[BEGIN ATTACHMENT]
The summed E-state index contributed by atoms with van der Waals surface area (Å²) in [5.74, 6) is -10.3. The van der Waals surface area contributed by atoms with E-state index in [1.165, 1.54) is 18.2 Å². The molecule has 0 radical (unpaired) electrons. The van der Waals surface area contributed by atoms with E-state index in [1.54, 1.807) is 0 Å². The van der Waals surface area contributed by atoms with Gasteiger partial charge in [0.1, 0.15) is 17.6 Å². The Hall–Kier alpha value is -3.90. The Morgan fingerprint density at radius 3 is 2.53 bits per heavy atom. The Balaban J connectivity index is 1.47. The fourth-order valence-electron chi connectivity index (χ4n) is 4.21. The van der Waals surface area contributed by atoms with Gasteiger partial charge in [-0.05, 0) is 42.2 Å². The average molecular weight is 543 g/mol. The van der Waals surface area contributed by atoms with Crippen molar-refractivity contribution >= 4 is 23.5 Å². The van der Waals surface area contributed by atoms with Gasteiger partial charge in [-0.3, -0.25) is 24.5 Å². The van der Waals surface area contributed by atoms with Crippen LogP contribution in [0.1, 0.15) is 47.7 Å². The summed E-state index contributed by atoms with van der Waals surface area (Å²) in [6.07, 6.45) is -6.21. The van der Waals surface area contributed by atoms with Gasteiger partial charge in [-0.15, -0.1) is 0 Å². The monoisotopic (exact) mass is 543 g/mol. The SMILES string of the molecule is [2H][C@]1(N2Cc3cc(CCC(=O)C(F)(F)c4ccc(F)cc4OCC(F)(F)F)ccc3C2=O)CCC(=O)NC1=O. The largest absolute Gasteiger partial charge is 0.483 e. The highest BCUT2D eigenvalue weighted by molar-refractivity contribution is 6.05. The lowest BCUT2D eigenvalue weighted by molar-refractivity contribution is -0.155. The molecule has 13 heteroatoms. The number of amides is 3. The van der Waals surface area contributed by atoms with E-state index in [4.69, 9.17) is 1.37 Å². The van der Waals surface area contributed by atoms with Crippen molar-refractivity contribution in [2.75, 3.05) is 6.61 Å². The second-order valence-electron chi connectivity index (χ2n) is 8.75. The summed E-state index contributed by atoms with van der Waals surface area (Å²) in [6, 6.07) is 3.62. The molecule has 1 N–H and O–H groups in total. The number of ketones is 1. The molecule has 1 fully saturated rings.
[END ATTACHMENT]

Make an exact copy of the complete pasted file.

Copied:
The summed E-state index contributed by atoms with van der Waals surface area (Å²) in [5.74, 6) is -10.3. The van der Waals surface area contributed by atoms with E-state index in [1.165, 1.54) is 18.2 Å². The molecule has 0 radical (unpaired) electrons. The van der Waals surface area contributed by atoms with E-state index in [1.54, 1.807) is 0 Å². The van der Waals surface area contributed by atoms with Gasteiger partial charge in [0.1, 0.15) is 17.6 Å². The Hall–Kier alpha value is -3.90. The Morgan fingerprint density at radius 3 is 2.53 bits per heavy atom. The Balaban J connectivity index is 1.47. The fourth-order valence-electron chi connectivity index (χ4n) is 4.21. The van der Waals surface area contributed by atoms with Gasteiger partial charge in [-0.05, 0) is 42.2 Å². The average molecular weight is 543 g/mol. The van der Waals surface area contributed by atoms with Crippen molar-refractivity contribution >= 4 is 23.5 Å². The van der Waals surface area contributed by atoms with Gasteiger partial charge in [-0.3, -0.25) is 24.5 Å². The van der Waals surface area contributed by atoms with Crippen LogP contribution in [0.1, 0.15) is 47.7 Å². The summed E-state index contributed by atoms with van der Waals surface area (Å²) in [6.07, 6.45) is -6.21. The van der Waals surface area contributed by atoms with Gasteiger partial charge in [-0.15, -0.1) is 0 Å². The monoisotopic (exact) mass is 543 g/mol. The SMILES string of the molecule is [2H][C@]1(N2Cc3cc(CCC(=O)C(F)(F)c4ccc(F)cc4OCC(F)(F)F)ccc3C2=O)CCC(=O)NC1=O. The largest absolute Gasteiger partial charge is 0.483 e. The highest BCUT2D eigenvalue weighted by molar-refractivity contribution is 6.05. The lowest BCUT2D eigenvalue weighted by molar-refractivity contribution is -0.155. The molecule has 13 heteroatoms. The number of amides is 3. The van der Waals surface area contributed by atoms with E-state index in [4.69, 9.17) is 1.37 Å². The van der Waals surface area contributed by atoms with Crippen molar-refractivity contribution in [2.75, 3.05) is 6.61 Å². The second-order valence-electron chi connectivity index (χ2n) is 8.75. The summed E-state index contributed by atoms with van der Waals surface area (Å²) in [6, 6.07) is 3.62. The molecule has 1 N–H and O–H groups in total. The number of ketones is 1. The molecule has 1 fully saturated rings.